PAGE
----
Using the pour-over method (more on that later), coffee from each roasted batch is poured into three cups. The number of cups is necessary for quality control, in case faulty beans end up making it into one of the cups. Using a spoon, the coffee is then slurped (air intake is an important part of the tasting process) from all three, at three different stages of cooling. The tasters usually spit out the coffee after they try it; over-caffeinating is an easy occupational hazard.
The taster is also provided with a grading sheet, where each coffee is judged on factors like acidity, and flavor notes are jotted down. These notes can be anything, from the edible (fruit, nuts) to sensory associations with things like flowers, leather and tobacco. At the end, everyone compares notes and tries to decide which coffee is better, and for what occasion. Usually, opinions at the table differ greatly.
The public cuppings, as well as all the other classes at Toby’s, are taught by Dan, one of the in-house coffee experts. Lanky and bespectacled, he is a treasure trove of information about the subject (much of the more technical stuff in this article comes from his lectures) and goes through all the procedures that he teaches when he works. When I found out he was heading the Pour Over Technique class, I signed up immediately.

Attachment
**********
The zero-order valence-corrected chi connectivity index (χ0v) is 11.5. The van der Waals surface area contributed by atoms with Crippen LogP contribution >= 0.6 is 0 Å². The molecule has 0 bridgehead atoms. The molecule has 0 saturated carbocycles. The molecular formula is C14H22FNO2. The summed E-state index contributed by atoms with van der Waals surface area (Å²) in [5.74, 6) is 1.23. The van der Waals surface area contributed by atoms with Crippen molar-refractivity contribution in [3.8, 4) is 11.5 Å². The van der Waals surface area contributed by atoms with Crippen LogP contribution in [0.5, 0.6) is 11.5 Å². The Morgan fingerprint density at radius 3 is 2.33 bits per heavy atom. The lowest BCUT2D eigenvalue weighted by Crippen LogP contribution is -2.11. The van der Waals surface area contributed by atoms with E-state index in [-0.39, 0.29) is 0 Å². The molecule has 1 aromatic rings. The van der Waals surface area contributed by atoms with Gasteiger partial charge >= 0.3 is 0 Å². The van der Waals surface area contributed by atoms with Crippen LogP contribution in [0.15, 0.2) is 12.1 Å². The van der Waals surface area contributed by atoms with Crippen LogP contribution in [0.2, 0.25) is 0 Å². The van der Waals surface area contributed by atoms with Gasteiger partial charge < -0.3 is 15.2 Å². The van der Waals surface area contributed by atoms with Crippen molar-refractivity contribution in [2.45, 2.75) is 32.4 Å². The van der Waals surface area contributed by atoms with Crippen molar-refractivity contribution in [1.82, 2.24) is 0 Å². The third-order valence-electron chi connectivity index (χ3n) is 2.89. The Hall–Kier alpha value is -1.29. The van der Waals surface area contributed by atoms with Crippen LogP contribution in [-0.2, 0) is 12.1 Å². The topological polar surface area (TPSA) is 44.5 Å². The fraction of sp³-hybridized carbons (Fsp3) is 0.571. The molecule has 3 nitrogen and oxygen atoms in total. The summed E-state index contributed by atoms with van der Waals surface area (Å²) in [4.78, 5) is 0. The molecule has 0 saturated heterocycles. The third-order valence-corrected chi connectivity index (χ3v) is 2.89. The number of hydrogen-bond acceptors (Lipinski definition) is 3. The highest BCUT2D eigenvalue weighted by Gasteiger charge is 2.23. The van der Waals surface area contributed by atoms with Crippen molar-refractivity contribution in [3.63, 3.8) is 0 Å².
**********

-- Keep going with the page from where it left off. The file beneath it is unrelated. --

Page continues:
The pour over method of brewing coffee is becoming increasingly popular with many of the finer independent coffee purveyors. Using Chemex (which is to pour over what Bodum is to French press) coffeemakers, the barista is able to get the most out of every ground bean in the filter by soaking them evenly and thoroughly. The class focused not just on the technique itself, however; Dan displayed just how much difference in taste even a half gram of coffee makes. Think it doesn’t matter if you’ve measured out 24 or 25 grams? Wrong – and chances are, 24.5 grams is the ideal amount anyway.
Not every palate is refined, and that is okay. If you can’t taste the difference between Krispy Kreme coffee and one of Toby’s Estate’s varieties, there’s no point spending twice as much on a cup. (If you’re taking it to stay, however, the latter will still make for a much better experience.) Should you find yourself drawn to the finer varieties of beans, though, there’s a lot to explore: Stumptown, Blue Bottle, and Irving Farms all have great varieties too, and sometimes a small café somewhere will have amazing goods. (My favorite beans are sold at Verb Café in Williamsburg, $11 for a sizable bag, and they give you a free cup of coffee with purchase.) Regardless of whether you use a French press, prefer the pour over, or have another method of preparing your perfect cup, keep trying different varieties to find the ones that match your coffee lifestyle.